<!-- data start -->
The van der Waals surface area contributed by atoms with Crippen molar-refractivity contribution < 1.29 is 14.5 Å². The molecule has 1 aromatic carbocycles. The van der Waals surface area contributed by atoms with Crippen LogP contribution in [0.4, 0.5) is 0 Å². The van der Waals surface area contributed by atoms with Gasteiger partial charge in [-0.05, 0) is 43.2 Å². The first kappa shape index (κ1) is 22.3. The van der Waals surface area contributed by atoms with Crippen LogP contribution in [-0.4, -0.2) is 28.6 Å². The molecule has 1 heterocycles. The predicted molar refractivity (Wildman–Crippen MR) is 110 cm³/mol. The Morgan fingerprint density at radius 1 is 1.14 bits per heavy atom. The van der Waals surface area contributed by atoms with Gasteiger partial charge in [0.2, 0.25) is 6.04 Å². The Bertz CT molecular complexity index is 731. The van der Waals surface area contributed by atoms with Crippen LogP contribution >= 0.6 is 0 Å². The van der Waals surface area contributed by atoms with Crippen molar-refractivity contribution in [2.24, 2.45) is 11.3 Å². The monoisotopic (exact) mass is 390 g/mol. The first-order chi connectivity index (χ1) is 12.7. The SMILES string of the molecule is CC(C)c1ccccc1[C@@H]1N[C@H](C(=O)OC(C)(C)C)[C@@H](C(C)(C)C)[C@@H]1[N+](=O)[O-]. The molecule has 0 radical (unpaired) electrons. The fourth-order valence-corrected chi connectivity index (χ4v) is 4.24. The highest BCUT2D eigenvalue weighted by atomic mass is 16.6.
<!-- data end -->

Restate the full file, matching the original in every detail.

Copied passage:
The van der Waals surface area contributed by atoms with Crippen molar-refractivity contribution < 1.29 is 14.5 Å². The molecule has 1 aromatic carbocycles. The van der Waals surface area contributed by atoms with Crippen LogP contribution in [0.4, 0.5) is 0 Å². The van der Waals surface area contributed by atoms with Gasteiger partial charge in [-0.05, 0) is 43.2 Å². The first kappa shape index (κ1) is 22.3. The van der Waals surface area contributed by atoms with Crippen LogP contribution in [-0.4, -0.2) is 28.6 Å². The molecule has 1 heterocycles. The predicted molar refractivity (Wildman–Crippen MR) is 110 cm³/mol. The Morgan fingerprint density at radius 1 is 1.14 bits per heavy atom. The van der Waals surface area contributed by atoms with Gasteiger partial charge in [0.2, 0.25) is 6.04 Å². The Bertz CT molecular complexity index is 731. The van der Waals surface area contributed by atoms with Crippen LogP contribution >= 0.6 is 0 Å². The van der Waals surface area contributed by atoms with Crippen molar-refractivity contribution in [2.24, 2.45) is 11.3 Å². The monoisotopic (exact) mass is 390 g/mol. The first-order chi connectivity index (χ1) is 12.7. The SMILES string of the molecule is CC(C)c1ccccc1[C@@H]1N[C@H](C(=O)OC(C)(C)C)[C@@H](C(C)(C)C)[C@@H]1[N+](=O)[O-]. The molecule has 0 radical (unpaired) electrons. The fourth-order valence-corrected chi connectivity index (χ4v) is 4.24. The highest BCUT2D eigenvalue weighted by atomic mass is 16.6.